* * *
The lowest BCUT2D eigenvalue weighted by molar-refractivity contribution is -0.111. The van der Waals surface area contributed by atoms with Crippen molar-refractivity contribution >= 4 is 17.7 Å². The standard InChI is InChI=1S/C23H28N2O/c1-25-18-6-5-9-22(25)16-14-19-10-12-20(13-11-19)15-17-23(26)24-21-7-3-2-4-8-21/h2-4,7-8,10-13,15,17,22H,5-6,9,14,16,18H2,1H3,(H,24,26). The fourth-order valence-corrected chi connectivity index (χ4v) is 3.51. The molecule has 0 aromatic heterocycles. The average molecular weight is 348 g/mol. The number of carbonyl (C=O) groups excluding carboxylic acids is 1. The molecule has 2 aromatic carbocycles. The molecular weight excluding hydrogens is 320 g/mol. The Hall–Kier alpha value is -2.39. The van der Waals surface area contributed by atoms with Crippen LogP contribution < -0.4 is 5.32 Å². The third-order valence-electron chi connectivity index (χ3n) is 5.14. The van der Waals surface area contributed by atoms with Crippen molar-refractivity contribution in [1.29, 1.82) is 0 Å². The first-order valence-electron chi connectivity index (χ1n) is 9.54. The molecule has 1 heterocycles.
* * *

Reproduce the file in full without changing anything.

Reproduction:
The lowest BCUT2D eigenvalue weighted by molar-refractivity contribution is -0.111. The van der Waals surface area contributed by atoms with Crippen molar-refractivity contribution >= 4 is 17.7 Å². The standard InChI is InChI=1S/C23H28N2O/c1-25-18-6-5-9-22(25)16-14-19-10-12-20(13-11-19)15-17-23(26)24-21-7-3-2-4-8-21/h2-4,7-8,10-13,15,17,22H,5-6,9,14,16,18H2,1H3,(H,24,26). The fourth-order valence-corrected chi connectivity index (χ4v) is 3.51. The molecule has 0 aromatic heterocycles. The average molecular weight is 348 g/mol. The number of carbonyl (C=O) groups excluding carboxylic acids is 1. The molecule has 2 aromatic carbocycles. The molecular weight excluding hydrogens is 320 g/mol. The Hall–Kier alpha value is -2.39. The van der Waals surface area contributed by atoms with Crippen LogP contribution < -0.4 is 5.32 Å². The third-order valence-electron chi connectivity index (χ3n) is 5.14. The van der Waals surface area contributed by atoms with Crippen molar-refractivity contribution in [1.29, 1.82) is 0 Å². The first-order valence-electron chi connectivity index (χ1n) is 9.54. The molecule has 1 heterocycles.